General strike of 1954 (Honduras)
The General Strike of 1954 was a watershed political and economic event in the history of Honduras that ushered in widespread change.
When former United Fruit Company lawyer Juan Manuel Gálvez became president in 1954, following the contested election of 1953, he surprised everyone by adopting a pro-labor stance, introducing, among other things, an 8-hour work day, including extra pay for work on holidays. This has been widely interpreted as an attempt by Gálvez to build a larger electoral base.
In April 1954, banana workers employed by United Fruit began a wildcat strike in the northern town of Tela, primarily over pay issues. In May, dockworkers in Puerto Cortés demanded double pay for holiday work, in accordance with the law. They went out on strike when their leader was dismissed by United Fruit, and subsequently all the United Fruit workers, some 25,000, and also workers for the rival banana exporter Standard Fruit, another 15,000, also joined the strike. In addition to the fruit company workers, industrial workers at the manufacturing town of San Pedro Sula joined, making the strike a remarkable event in labor mobilization. The strike attracted attention from the role played by the still illegal but increasingly active Communist party, which is sometimes blamed for its influence, both now and at the time. U. S. Secretary of State John Foster Dulles suggested that Communists from Guatemala had infiltrated Honduras and were ultimately behind the strike.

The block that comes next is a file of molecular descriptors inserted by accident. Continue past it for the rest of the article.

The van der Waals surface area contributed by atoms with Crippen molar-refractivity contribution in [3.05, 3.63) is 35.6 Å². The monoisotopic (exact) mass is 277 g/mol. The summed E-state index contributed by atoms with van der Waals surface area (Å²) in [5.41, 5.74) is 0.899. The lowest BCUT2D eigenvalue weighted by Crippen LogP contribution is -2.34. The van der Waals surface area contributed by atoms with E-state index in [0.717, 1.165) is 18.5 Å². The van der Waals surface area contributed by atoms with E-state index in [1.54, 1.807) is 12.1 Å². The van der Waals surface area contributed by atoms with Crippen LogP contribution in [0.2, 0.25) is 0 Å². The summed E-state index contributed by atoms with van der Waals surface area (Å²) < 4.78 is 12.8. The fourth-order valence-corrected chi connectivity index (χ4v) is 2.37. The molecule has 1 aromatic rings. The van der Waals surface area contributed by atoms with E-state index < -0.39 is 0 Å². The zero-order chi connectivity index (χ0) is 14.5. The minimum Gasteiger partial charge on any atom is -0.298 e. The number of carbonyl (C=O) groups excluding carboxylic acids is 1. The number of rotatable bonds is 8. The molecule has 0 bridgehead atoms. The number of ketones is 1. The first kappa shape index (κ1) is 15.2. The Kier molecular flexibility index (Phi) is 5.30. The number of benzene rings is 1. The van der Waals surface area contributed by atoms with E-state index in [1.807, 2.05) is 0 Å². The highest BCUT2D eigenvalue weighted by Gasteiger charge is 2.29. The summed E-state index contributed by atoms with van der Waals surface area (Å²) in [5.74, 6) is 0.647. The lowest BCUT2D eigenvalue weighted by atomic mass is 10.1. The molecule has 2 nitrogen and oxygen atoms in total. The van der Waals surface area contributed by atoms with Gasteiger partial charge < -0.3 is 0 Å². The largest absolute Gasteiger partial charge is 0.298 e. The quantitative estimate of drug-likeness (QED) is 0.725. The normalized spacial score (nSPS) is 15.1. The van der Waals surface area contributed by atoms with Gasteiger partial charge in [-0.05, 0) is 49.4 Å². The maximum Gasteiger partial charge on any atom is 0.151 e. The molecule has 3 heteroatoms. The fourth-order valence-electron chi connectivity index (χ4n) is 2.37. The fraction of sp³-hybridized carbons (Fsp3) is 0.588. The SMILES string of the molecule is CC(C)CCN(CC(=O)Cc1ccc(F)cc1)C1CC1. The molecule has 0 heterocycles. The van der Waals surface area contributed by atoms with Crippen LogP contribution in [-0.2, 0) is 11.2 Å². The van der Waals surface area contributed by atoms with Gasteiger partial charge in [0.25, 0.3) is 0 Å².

In fact, modern scholars have presented evidence that the Communist party was as much born of the strike, out of dissident left-wing members of the Honduran Revolutionary Democratic Party as the cause of it, and that many left-leaning groups, including even the center-right Liberal party, were supportive of the strike. Local businessmen, while reluctant to support the strike publicly, did provide undercover financial backing. The United Fruit Company and the government moved to satisfy the strikers in large measure because the United States was concerned with what they thought were Communist leanings by Jacobo Arbenz in neighboring Guatemala, and as a result pressured both to resolve the strike.
The strike was resolved in July after 69 days, and as a result workers' pay increased substantially and the banana workers syndicalist labor union was recognized. The Communist party also gained stature, and the government moved to incorporate some of the demands of the workers into reform programs that continued until the 1970s.
- Blackwell Reference Online, "Hondurans General Strike of 1954," http://www.blackwellreference.com/public/tocnode?id=g9781405184649_yr2010_chunk_g9781405184649720
- Time Magazine, 24 May 1954 http://www.time.com/time/magazine/article/0,9171,823407,00.html
- Darío Euraque, Reinterpreting the Banana Republic: Region and State in Honduras, 1870-1972, pp. 95-96.
- Euraque, Banana Republic, pp. 96-98.